2008 Bike Involved Collisions in Los Angeles

The streets with the most bike collisions in 2008
The streets with the most bike collisions in 2008

Earlier this month we released a preliminary report from LAPD’s Sergeant Krumer about the bike involved collisions in 2008.  Krumer has finalized that report.  You can download the report here, or view it below.  I suggest clicking “full” so you’ll be able to read it better.  There’s definitely some good stuff that has been added since the previous report, so I recommend checking it out (download):

I’ve perused the report a bit, and I think there’s some interesting data there – I’m looking forward to analysis of this data by others in the bike community.  Josef Bray-Ali, this means you!

As many know, the City doesn’t do bike counts.  In lieu of bike counts from the city, accident data serves as a kind of grim proxy.  For instance, check out the data for month of accident, on slide 15.  It shows bike accidents growing in the summer, and declining in the winter, as does riding.

On the other hand, there’s reasons why it’s not a good proxy.  For example, accident rates in Europe are sometimes 6 times lower.  So, we could easily double the number of riders in LA, but make riding so much safer that absolute accident rates go down.  That’s one reason LADOT should be doing a bike count right now, in advance of adoption of any proposed bike plan.  Without an accurate, comprehensive, and accepted bike count done by a government agency, it will be hard to infer much from other bike data.

Sergeant Krumer added an interesting chart which shows that 38% of collisions in LA were hit & run in LA in 2008.  As we reported earlier, 23% of bike involved collisions are hit and run.  I take away two things from that.  First, we’re actually at less risk for hit and run, when you ignore our injuries.  However, if you look at how cyclists fair in collisions, you see that 7.0% of (reported) collisions result in severe injury or death.  For non-cyclists, that rate is 3.2%.  Cyclists have a lot more to fear from a collision.

Second, hit and run is a city wide epidemic affecting ALL THE CITIZENS OF LA – motorists, children, pedestrians, cyclists, elderly, healthy, studly, and slimy – we are all in danger.  38% of collisions are hit and run!!  That’s nearly 2 in 5.  That is bananas, and it represents sociopathy in a lot of people out there on the road.

That means we have a common cause with all road users in addressing hit and run.  Let’s include everyone in the solution.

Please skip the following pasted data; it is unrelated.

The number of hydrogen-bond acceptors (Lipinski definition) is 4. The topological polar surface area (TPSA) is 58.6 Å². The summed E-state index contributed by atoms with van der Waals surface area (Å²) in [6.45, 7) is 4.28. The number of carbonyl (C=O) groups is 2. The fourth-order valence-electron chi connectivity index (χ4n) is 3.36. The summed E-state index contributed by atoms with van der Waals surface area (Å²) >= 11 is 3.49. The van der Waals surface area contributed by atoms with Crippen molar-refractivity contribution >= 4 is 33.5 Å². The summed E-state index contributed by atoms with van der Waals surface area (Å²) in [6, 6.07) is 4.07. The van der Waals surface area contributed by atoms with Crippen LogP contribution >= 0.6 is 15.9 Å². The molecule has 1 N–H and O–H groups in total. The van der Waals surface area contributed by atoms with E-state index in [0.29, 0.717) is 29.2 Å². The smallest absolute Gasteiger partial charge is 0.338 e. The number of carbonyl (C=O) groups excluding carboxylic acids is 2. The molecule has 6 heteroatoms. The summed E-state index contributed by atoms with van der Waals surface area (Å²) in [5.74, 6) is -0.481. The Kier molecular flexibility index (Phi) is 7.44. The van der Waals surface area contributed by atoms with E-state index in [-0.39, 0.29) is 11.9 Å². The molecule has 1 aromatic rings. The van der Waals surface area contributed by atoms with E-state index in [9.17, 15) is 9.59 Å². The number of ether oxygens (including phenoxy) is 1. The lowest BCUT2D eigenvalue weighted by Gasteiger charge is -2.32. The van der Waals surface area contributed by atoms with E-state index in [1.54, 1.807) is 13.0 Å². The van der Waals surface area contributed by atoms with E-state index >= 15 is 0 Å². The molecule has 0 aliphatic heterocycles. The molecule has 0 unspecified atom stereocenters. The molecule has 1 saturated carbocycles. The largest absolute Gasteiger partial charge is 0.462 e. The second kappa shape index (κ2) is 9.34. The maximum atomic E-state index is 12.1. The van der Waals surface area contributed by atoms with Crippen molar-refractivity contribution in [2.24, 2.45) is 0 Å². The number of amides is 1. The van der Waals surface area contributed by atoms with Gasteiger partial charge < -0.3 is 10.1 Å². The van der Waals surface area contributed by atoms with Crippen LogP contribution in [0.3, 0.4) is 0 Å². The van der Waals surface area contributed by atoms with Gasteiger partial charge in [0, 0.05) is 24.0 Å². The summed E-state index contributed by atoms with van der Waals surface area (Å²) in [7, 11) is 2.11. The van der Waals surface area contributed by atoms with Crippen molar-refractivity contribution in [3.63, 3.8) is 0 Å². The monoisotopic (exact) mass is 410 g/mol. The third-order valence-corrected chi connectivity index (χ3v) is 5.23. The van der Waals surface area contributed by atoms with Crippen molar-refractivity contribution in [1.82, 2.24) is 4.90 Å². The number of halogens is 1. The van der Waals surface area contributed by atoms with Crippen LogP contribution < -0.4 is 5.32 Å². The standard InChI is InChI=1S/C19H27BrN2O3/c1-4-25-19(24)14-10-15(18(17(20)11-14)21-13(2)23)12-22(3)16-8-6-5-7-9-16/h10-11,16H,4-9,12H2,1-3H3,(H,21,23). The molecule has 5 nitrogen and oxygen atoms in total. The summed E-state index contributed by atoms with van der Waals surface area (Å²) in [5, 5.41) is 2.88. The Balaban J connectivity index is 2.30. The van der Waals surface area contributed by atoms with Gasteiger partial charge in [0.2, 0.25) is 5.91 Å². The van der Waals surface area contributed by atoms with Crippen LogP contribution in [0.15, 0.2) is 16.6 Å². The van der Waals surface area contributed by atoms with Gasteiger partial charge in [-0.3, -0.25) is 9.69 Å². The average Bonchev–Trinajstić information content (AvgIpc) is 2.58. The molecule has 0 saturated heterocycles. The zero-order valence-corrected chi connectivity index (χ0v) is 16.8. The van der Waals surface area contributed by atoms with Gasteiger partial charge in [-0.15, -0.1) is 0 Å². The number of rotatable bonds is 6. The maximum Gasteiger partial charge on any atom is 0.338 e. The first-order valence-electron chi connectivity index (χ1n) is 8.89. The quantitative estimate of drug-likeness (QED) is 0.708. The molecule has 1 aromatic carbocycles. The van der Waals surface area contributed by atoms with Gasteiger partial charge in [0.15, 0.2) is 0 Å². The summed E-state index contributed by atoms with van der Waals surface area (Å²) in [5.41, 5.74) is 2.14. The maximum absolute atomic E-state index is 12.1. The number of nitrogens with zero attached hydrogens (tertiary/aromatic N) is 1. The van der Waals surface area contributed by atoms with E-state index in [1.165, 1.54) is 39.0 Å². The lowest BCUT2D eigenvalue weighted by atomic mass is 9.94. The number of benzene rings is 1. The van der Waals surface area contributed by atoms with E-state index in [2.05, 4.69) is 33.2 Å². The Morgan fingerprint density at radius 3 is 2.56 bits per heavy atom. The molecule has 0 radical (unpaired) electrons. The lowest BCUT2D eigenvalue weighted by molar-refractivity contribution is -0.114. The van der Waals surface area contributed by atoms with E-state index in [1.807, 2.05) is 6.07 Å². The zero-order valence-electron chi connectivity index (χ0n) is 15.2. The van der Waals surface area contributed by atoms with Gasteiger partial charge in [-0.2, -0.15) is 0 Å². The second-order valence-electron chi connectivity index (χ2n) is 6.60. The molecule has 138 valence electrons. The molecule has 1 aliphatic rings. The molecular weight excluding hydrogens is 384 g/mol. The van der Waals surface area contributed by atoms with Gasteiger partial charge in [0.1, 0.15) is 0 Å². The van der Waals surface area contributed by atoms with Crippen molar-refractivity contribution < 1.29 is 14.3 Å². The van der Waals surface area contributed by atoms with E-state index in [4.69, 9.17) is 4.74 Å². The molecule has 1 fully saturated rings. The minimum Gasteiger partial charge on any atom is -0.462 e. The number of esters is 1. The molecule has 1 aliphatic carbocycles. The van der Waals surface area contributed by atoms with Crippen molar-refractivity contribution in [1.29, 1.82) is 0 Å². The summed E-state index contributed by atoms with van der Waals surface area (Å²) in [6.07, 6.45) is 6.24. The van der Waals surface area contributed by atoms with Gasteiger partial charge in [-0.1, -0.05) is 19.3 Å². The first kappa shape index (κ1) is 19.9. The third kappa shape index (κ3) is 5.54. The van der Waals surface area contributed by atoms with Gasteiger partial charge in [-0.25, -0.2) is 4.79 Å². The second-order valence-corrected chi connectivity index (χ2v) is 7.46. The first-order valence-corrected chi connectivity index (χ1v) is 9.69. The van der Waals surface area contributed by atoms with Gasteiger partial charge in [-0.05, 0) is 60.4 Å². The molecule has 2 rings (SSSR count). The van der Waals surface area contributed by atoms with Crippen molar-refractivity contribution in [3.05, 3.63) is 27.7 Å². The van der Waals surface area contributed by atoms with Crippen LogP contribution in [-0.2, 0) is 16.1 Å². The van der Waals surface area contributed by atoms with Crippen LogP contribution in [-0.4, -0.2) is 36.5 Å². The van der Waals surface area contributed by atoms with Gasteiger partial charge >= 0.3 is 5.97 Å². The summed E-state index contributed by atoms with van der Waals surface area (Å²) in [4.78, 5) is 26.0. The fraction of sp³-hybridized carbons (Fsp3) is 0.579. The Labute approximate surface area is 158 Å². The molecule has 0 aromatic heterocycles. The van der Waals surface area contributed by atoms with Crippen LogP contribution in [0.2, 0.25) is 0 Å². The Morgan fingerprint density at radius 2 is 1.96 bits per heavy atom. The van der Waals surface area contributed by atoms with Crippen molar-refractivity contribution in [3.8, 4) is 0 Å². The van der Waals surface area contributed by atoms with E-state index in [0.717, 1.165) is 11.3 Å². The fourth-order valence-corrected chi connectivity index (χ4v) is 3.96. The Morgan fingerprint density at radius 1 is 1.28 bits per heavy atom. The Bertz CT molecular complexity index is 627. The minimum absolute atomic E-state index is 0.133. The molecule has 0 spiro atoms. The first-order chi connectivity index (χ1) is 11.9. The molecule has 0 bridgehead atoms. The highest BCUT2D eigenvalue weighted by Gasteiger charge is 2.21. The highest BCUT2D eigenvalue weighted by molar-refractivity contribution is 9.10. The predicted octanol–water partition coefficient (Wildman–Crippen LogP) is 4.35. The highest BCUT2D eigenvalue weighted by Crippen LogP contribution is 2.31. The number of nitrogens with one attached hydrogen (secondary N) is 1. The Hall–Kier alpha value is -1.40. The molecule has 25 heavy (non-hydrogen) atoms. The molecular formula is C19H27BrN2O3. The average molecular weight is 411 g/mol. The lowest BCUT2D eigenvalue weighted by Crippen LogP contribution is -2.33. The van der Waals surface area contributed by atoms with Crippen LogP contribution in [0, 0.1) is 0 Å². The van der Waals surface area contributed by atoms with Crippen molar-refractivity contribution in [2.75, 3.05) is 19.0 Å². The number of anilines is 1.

Alex Thompson

Bikerowave co-founder, Cyclists' Bill of Rights co-author, President of Bikeside, and Math Phd. HULK SMASH straight from Michigan!

6 thoughts on “2008 Bike Involved Collisions in Los Angeles

  1. Thanks for posting this Alex – two other things that stood out in quickly looking at this:
    1. It looks like there’s a fairly clear temporal pattern as well – we see collisions rise during the morning (morning rush hour), dip a little, then peak again from roughly 3 pm to 7 pm. So that could tell us two things: That they’re more cars on the road at that hour (increasing the likelihood of collisions) and that they’re more bikes on the road at that hour (people going to/from work).
    2. The first that stood out to me was the fact that it’s Vermont and Western that see the most accidents (of course, what would be awesome would be to figure out what parts of Vermont, Western, or any of the other streets). From my brief time living near Vermont/Beverly, I have no trouble believing that those two streets saw the most crashes.

    But after all of this, I’m left with the desire to know more! For example:
    1. Do we have any more information about where these accidents take place? Can we use that to identify particularly dangerous stretches statistically (rather than through word-of-mouth)?
    2. Can we figure out the socio-economic breakdown of crashes? I think there’s a major social equity dimension to the call for more biking infrastructure, and I’d be really curious to see what kinds of riders are most vulnerable.

    Thanks again for putting up the document – score one for communication!

  2. Interesting and sad data… thanks for getting it out and for your analysis. In the absence of bike counts, I’ve been wondering what, if anything, is a reasonable proxy for bike activity. As you mention the safety in numbers factor can offset accidents as a proxy… but what about bike theft? Does the 30% rise is bike theft roughly correspond with a 30% increase in bicycling? or would there be other factors offsetting that, too?

    Need more count data? I guess we’ll see some from LACBC’s count someday soooon?

  3. I’d be interested in knowing what % of drivers involved in collisions are uninsured and the overall uninsured driver rate.

    Are uninsured drivers more likely to split after a collision? Are they more or less likely to cause an accident?

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